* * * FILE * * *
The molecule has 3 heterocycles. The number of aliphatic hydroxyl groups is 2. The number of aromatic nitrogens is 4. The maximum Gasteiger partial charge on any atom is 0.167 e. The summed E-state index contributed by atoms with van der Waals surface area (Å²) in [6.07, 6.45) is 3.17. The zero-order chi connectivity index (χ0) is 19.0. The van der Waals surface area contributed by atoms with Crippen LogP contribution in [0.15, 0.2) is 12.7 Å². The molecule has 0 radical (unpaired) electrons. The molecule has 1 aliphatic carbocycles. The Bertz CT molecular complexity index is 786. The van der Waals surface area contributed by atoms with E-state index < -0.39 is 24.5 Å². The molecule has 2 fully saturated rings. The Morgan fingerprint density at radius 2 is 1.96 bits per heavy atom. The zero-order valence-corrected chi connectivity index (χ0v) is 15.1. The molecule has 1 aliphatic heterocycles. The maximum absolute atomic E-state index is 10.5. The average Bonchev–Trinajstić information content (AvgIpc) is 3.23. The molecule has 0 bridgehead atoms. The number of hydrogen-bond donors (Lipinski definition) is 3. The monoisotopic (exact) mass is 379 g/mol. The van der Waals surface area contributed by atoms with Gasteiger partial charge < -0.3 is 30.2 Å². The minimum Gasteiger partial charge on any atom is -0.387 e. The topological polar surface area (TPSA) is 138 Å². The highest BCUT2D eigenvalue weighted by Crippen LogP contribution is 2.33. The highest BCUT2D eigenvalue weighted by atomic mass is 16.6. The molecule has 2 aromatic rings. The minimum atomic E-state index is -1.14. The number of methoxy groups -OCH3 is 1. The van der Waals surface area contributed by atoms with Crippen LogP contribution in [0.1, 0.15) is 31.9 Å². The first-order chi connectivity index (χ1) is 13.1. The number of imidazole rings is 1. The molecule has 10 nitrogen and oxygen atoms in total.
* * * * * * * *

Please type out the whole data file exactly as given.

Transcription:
The molecule has 3 heterocycles. The number of aliphatic hydroxyl groups is 2. The number of aromatic nitrogens is 4. The maximum Gasteiger partial charge on any atom is 0.167 e. The summed E-state index contributed by atoms with van der Waals surface area (Å²) in [6.07, 6.45) is 3.17. The zero-order chi connectivity index (χ0) is 19.0. The van der Waals surface area contributed by atoms with Crippen LogP contribution in [0.15, 0.2) is 12.7 Å². The molecule has 0 radical (unpaired) electrons. The molecule has 1 aliphatic carbocycles. The Bertz CT molecular complexity index is 786. The van der Waals surface area contributed by atoms with E-state index < -0.39 is 24.5 Å². The molecule has 2 fully saturated rings. The Morgan fingerprint density at radius 2 is 1.96 bits per heavy atom. The zero-order valence-corrected chi connectivity index (χ0v) is 15.1. The molecule has 1 aliphatic heterocycles. The maximum absolute atomic E-state index is 10.5. The average Bonchev–Trinajstić information content (AvgIpc) is 3.23. The molecule has 0 bridgehead atoms. The number of hydrogen-bond donors (Lipinski definition) is 3. The monoisotopic (exact) mass is 379 g/mol. The van der Waals surface area contributed by atoms with Gasteiger partial charge < -0.3 is 30.2 Å². The minimum Gasteiger partial charge on any atom is -0.387 e. The topological polar surface area (TPSA) is 138 Å². The highest BCUT2D eigenvalue weighted by Crippen LogP contribution is 2.33. The highest BCUT2D eigenvalue weighted by atomic mass is 16.6. The molecule has 2 aromatic rings. The minimum atomic E-state index is -1.14. The number of methoxy groups -OCH3 is 1. The van der Waals surface area contributed by atoms with Crippen LogP contribution in [0.1, 0.15) is 31.9 Å². The first-order chi connectivity index (χ1) is 13.1. The number of imidazole rings is 1. The molecule has 10 nitrogen and oxygen atoms in total.